WTO Report: Resist Protectionism and Get Trade Moving Again
WTO members need to avoid putting up barriers and “get trade moving again” in order to address slow global economic growth, according to the director general’s mid-year report.
The Trade Monitoring Report, issued by the World Trade Organization on July 25, concludes that the “best safeguard we have against protectionism is a strong multilateral trading system.”
The report shows that 22 new trade-restrictive measures were initiated by WTO members per month between mid-October 2015 and mid-May 2016. This constitutes a significant increase compared to the previous review period, which recorded an average of 15 measures per month, and is the highest monthly average since 2011.
During the same period, WTO members adopted 19 new measures per month aimed at facilitating trade, a slight increase compared to the previous review period. The stockpile of trade-restrictive measures in place grew by 11 percent during the review period.
“The report shows a worrying rise in the rate of new trade-restrictive measures put in place each month,” said WTO Director General Roberto Azevêdo. “We hope that this will not be an indication of things to come, and clearly action is needed. Out of the more than 2,800 trade-restrictive measures recorded by this exercise since October 2008, only 25 percent have been removed. In the current environment, a rise in trade restrictions is the last thing the global economy needs. This increase could have a further chilling effect on trade flows, with knock-on effects for economic growth and job creation.”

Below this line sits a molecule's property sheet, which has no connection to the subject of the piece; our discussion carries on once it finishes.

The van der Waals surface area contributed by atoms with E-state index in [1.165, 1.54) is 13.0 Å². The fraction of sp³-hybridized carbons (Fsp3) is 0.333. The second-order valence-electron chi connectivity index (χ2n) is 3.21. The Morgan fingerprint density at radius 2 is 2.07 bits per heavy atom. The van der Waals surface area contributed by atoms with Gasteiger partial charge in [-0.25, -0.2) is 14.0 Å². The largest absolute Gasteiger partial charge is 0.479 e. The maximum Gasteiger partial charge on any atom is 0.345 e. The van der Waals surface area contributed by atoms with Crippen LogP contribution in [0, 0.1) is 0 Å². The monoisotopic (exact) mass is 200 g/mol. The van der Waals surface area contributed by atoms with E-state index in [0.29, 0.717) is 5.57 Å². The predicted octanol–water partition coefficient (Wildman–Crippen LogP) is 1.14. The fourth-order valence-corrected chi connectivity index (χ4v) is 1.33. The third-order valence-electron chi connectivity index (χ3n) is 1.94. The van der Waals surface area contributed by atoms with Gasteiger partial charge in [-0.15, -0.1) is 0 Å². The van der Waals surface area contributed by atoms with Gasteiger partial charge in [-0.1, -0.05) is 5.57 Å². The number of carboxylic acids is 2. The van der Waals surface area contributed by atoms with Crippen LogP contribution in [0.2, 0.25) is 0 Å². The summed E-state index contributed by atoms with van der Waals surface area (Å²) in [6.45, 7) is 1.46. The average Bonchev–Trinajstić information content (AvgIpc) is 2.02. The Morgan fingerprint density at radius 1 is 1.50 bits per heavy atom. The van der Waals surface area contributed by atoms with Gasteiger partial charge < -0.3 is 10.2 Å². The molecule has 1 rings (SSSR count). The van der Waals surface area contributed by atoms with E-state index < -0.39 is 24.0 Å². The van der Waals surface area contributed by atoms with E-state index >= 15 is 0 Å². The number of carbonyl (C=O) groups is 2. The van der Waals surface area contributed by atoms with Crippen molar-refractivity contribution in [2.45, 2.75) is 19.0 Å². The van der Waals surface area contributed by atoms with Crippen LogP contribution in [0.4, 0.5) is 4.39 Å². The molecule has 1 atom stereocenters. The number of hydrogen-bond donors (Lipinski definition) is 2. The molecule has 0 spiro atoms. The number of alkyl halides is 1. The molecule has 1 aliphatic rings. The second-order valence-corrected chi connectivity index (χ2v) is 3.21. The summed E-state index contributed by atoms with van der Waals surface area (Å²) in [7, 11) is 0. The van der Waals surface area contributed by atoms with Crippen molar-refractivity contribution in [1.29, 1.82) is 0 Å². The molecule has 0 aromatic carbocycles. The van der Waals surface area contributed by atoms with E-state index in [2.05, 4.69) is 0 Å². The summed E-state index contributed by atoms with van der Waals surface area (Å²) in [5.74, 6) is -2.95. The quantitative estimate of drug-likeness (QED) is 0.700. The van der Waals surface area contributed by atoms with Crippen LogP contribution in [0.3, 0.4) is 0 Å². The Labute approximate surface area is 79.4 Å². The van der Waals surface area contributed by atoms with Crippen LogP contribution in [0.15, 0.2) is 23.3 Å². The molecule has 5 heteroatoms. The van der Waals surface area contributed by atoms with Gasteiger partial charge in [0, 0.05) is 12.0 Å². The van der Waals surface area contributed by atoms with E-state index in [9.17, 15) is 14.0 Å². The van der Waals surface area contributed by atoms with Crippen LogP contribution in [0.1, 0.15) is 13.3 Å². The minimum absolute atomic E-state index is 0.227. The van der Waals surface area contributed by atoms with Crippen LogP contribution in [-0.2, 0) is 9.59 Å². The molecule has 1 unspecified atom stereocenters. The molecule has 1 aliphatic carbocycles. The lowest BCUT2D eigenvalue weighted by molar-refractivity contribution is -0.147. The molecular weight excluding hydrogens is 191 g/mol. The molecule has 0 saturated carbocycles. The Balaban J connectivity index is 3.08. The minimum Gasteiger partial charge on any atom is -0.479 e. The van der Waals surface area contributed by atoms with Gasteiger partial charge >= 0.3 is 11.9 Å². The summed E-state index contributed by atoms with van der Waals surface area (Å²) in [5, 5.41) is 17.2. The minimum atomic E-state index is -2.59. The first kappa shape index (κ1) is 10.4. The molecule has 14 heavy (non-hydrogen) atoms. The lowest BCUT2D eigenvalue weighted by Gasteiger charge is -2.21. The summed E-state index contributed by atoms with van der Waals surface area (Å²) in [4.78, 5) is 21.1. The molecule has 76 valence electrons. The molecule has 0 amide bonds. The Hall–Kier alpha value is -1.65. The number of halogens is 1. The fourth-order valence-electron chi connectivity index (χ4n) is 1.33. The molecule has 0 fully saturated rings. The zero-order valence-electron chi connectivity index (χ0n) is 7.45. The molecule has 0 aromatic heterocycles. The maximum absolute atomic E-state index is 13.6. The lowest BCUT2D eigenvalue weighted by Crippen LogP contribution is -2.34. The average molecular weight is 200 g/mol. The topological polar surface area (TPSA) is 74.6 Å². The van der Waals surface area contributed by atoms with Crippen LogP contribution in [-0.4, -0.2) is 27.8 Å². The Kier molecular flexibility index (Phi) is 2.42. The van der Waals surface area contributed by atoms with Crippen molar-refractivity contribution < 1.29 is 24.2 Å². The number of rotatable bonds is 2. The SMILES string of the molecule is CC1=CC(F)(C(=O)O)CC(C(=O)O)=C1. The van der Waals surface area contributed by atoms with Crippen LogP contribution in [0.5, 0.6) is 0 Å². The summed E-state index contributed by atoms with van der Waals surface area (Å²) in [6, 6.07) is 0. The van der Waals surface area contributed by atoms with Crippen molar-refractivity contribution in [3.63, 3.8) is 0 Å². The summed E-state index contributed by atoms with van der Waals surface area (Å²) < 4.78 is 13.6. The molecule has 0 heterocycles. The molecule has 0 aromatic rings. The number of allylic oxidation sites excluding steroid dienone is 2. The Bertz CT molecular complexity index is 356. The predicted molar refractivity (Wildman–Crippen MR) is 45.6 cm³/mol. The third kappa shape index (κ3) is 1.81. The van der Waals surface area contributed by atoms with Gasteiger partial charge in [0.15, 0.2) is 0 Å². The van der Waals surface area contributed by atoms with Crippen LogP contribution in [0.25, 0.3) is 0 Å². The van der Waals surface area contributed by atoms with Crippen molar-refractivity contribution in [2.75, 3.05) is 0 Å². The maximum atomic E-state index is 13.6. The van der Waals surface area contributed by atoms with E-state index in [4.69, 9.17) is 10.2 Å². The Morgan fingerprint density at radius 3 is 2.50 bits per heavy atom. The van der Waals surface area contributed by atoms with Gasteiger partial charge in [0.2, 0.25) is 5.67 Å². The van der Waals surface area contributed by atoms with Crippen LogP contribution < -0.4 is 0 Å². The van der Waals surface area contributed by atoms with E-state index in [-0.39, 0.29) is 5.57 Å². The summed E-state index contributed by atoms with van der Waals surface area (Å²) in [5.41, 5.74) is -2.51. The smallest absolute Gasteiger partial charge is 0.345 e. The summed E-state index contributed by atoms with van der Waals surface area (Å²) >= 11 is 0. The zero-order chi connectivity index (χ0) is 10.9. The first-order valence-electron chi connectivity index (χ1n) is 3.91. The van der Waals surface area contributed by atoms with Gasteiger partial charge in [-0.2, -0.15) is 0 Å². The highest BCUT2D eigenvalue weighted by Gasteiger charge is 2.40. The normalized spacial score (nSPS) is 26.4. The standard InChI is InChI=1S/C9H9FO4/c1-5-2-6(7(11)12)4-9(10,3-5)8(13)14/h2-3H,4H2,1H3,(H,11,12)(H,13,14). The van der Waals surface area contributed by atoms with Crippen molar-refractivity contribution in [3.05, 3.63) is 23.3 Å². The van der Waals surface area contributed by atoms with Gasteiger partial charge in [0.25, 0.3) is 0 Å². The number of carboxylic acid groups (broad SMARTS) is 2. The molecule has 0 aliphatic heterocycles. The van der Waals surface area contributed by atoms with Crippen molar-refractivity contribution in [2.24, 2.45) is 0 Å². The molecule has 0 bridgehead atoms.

Among other report findings, WTO members initiated a higher number of trade remedy investigations per month during this review period compared to the previous period. The overwhelming majority of these were anti-dumping measures.
General economic support measures implemented by WTO members are also on the rise. A monthly average of 14 such measures were recorded for this review period, confirming an upward trend since the end of 2013 and edging closer to the highest monthly average of such measures recorded immediately after the onset of the global financial crisis.
World trade remained volatile in 2015 as diverging outlooks for developed and developing economies unsettled global financial markets and prompted sharp movements in commodity prices and exchange rates. The volume of world merchandise trade grew 2.8 percent last year as trade fell sharply in the first half of the year before recovering in the second half.
World trade prospects for 2016 and beyond remain uncertain. The most recent WTO trade forecast from April 2016 predicted merchandise trade volume growth of 2.8 percent in 2016, at a rate unchanged from 2015.
“Despite a number of positive developments, the global economic environment remains challenging and continued vigilance is required,” the report concluded.